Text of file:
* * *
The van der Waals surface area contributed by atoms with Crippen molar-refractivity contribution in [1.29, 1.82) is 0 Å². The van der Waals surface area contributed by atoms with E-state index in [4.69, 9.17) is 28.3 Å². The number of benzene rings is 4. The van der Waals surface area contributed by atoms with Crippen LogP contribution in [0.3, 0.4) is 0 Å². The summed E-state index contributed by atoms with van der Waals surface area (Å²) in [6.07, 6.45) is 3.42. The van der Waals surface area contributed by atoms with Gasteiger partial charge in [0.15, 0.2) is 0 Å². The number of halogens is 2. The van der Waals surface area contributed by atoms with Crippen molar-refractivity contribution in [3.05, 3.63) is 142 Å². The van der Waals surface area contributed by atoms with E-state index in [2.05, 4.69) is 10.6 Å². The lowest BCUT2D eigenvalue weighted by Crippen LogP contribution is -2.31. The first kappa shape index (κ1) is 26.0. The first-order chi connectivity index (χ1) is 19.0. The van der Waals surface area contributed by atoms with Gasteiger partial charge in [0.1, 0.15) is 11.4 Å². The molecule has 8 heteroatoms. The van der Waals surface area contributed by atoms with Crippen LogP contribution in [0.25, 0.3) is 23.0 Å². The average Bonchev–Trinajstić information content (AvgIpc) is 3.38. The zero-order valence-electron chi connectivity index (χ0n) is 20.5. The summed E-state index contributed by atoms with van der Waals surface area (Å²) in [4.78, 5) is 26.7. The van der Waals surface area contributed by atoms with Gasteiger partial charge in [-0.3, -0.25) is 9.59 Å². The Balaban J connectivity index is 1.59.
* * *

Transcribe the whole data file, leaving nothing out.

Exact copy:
The van der Waals surface area contributed by atoms with Crippen molar-refractivity contribution in [1.29, 1.82) is 0 Å². The van der Waals surface area contributed by atoms with E-state index in [4.69, 9.17) is 28.3 Å². The number of benzene rings is 4. The van der Waals surface area contributed by atoms with Crippen LogP contribution in [0.3, 0.4) is 0 Å². The summed E-state index contributed by atoms with van der Waals surface area (Å²) in [6.07, 6.45) is 3.42. The van der Waals surface area contributed by atoms with Gasteiger partial charge in [0.15, 0.2) is 0 Å². The number of halogens is 2. The van der Waals surface area contributed by atoms with Crippen molar-refractivity contribution in [3.05, 3.63) is 142 Å². The van der Waals surface area contributed by atoms with E-state index in [2.05, 4.69) is 10.6 Å². The lowest BCUT2D eigenvalue weighted by Crippen LogP contribution is -2.31. The first kappa shape index (κ1) is 26.0. The first-order chi connectivity index (χ1) is 19.0. The van der Waals surface area contributed by atoms with Gasteiger partial charge in [0.1, 0.15) is 11.4 Å². The molecule has 8 heteroatoms. The van der Waals surface area contributed by atoms with Crippen LogP contribution in [0.25, 0.3) is 23.0 Å². The average Bonchev–Trinajstić information content (AvgIpc) is 3.38. The zero-order valence-electron chi connectivity index (χ0n) is 20.5. The summed E-state index contributed by atoms with van der Waals surface area (Å²) in [4.78, 5) is 26.7. The van der Waals surface area contributed by atoms with Gasteiger partial charge in [-0.3, -0.25) is 9.59 Å². The Balaban J connectivity index is 1.59.